NASCAR Charlotte Notebook: Joe Gibbs Racing Hopes To Make Statement, But Not Until Sunday

(NASCAR Wire Service)

Reid Spencer ~ NASCAR Wire Service

Kyle Busch (Photo: Patrick Smith/Getty Images for NASCAR)

Kyle Busch (Photo: Patrick Smith/Getty Images for NASCAR)

CONCORD, N.C. – It’s all well and good that Joe Gibbs Racing placed all four of the organization’s drivers in the top eight for the start of Saturday night’s Bank of America 500 (on NBC at 7 p.m. ET) at Charlotte Motor Speedway—including two on the front row.

But a strong performance in qualifying won’t mean much if JGR doesn’t back it up in the first race in the Contender Round of the Chase for the NASCAR Sprint Cup. Kyle Busch, who will start beside teammate and Coors Light pole winner Matt Kenseth knows that only too well.

“Qualifying is not a statement,” Busch said on Thursday night, after putting his No. 18 Toyota on the front row. “The race is more of a statement. You have to have a good race, put it all together. You have to have fast race cars, good engines and good guys on pit road that give you fast pit stops. Putting it all together is certainly what the 4 (Kevin Harvick) bunch did last week (in winning at Dover and salvaging a spot in the Chase), and they proved that they’re obviously a championship contender.”

“We knew that they were, but they certainly put it to everybody. We were a distant second, but third was distant on us, and I look forward to this weekend, hoping that we can be better than all the rest of the guys and put on a 4-car type performance with the 18 car this weekend.”

If he does, that will be a statement. If not, the qualifying positions will soon be forgotten.


A disappointing qualifying effort left Martin Truex Jr. 15th on the grid for Saturday night’s Bank of America 500—as one of only three Chase drivers who will start outside the top 12.

“We just guessed wrong on the track,” Truex said. “We thought it was going to go one way, and it went the opposite. Our first run, we were kind of caught out and had to make big adjustments. Of course, you have (one more) run on your tires than everybody (else).

“We made good gains, and our last run was by far our best—just that extra run on tires really hurts you, and we still didn’t get it right. Just guessed wrong on the track—you’ll have that sometimes.”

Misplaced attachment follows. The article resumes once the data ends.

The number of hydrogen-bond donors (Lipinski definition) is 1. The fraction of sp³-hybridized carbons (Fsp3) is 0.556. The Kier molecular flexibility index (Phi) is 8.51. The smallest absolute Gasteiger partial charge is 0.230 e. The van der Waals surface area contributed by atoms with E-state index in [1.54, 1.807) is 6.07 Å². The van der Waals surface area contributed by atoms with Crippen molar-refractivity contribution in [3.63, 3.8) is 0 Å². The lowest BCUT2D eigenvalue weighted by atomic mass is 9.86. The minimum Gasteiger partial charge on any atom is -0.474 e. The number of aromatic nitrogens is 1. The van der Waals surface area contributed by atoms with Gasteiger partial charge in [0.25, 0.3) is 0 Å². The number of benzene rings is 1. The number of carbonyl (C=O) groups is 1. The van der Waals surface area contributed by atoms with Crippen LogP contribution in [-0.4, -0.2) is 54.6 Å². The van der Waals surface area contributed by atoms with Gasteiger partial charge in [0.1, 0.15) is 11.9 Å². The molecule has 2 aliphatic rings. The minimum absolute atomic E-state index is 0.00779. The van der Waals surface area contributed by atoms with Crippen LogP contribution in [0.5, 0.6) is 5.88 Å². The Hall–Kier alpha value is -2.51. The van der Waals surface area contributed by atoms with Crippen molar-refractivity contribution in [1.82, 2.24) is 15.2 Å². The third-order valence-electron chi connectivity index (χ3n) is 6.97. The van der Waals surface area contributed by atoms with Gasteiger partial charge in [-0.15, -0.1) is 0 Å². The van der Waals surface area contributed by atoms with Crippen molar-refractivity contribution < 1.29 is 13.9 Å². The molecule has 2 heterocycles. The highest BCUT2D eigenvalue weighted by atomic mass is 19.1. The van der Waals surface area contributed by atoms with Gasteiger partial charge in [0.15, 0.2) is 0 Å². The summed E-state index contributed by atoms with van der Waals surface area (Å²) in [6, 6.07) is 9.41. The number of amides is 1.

When the NASCAR Sprint Cup Series cars hit the track for Friday’s first practice, however, Truex seemed to have his issues sorted out. His No. 78 Furniture Row Chevrolet was fourth fastest in the session, behind only Kurt Busch, Carl Edwards and Ryan Newman.


The NASCAR Foundation announced on Thursday the four finalists for the 2015 Betty Jane France Humanitarian Award presented by Nationwide, which honors volunteers from across the country who dedicate themselves to children’s causes in their communities.

Bob Bowler of Charlotte, N.C., earned the nickname “Mr. Special Olympics” for his 31 years of service with Special Olympics North Carolina; Stephanie Decker of Sellersburg, Ind., started a foundation bearing her name after losing both her legs protecting her children from debris during a tornado; Decker’s foundation encourages children with prosthetics to participate in sports and helps provide access to state-of-the-art prosthetic technology.

Carl Flatley of Dunedin, Fla., founded the Sepsis Alliance after losing his daughter to the systemic infection; the organization’s mission is to increase awareness and encourage medical facilities to establish sepsis protocols. Jeff Hanson of Overland Park, Kan., who is legally blind, has raised more than $250,000 for the Children’s Tumor Foundation and more than $1.3 million for charities worldwide.

To learn more about each of the four finalists, visit Voting for the award is open until 11:59 p.m. on Dec. 3 at

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